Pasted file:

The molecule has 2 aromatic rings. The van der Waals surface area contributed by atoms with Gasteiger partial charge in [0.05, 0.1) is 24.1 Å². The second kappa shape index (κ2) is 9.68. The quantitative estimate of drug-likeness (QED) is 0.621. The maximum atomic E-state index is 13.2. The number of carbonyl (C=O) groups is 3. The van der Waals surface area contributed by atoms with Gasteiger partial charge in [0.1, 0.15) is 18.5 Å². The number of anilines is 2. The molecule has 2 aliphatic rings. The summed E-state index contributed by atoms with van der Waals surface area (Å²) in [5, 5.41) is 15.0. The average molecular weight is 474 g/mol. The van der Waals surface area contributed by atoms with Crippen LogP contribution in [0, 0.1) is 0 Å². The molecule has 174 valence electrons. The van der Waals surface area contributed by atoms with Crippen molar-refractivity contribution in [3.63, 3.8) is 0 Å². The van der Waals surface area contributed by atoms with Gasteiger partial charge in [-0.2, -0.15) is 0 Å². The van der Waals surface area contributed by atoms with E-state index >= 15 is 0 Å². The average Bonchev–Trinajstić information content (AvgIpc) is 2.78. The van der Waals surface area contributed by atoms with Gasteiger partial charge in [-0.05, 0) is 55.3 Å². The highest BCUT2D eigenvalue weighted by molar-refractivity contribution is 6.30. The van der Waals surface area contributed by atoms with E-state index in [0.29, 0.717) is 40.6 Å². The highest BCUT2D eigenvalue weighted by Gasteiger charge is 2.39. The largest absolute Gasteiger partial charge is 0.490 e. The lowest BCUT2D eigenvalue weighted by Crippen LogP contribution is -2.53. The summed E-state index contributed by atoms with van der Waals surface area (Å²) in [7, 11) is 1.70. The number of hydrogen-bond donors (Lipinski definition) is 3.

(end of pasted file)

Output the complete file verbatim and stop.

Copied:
The molecule has 2 aromatic rings. The van der Waals surface area contributed by atoms with Gasteiger partial charge in [0.05, 0.1) is 24.1 Å². The second kappa shape index (κ2) is 9.68. The quantitative estimate of drug-likeness (QED) is 0.621. The maximum atomic E-state index is 13.2. The number of carbonyl (C=O) groups is 3. The van der Waals surface area contributed by atoms with Gasteiger partial charge in [0.1, 0.15) is 18.5 Å². The number of anilines is 2. The molecule has 2 aliphatic rings. The summed E-state index contributed by atoms with van der Waals surface area (Å²) in [5, 5.41) is 15.0. The average molecular weight is 474 g/mol. The van der Waals surface area contributed by atoms with Crippen LogP contribution in [0, 0.1) is 0 Å². The molecule has 174 valence electrons. The van der Waals surface area contributed by atoms with Crippen molar-refractivity contribution in [3.63, 3.8) is 0 Å². The van der Waals surface area contributed by atoms with Gasteiger partial charge in [-0.2, -0.15) is 0 Å². The van der Waals surface area contributed by atoms with E-state index >= 15 is 0 Å². The average Bonchev–Trinajstić information content (AvgIpc) is 2.78. The van der Waals surface area contributed by atoms with Gasteiger partial charge in [-0.05, 0) is 55.3 Å². The highest BCUT2D eigenvalue weighted by molar-refractivity contribution is 6.30. The van der Waals surface area contributed by atoms with E-state index in [0.29, 0.717) is 40.6 Å². The highest BCUT2D eigenvalue weighted by Gasteiger charge is 2.39. The largest absolute Gasteiger partial charge is 0.490 e. The lowest BCUT2D eigenvalue weighted by Crippen LogP contribution is -2.53. The summed E-state index contributed by atoms with van der Waals surface area (Å²) in [7, 11) is 1.70. The number of hydrogen-bond donors (Lipinski definition) is 3.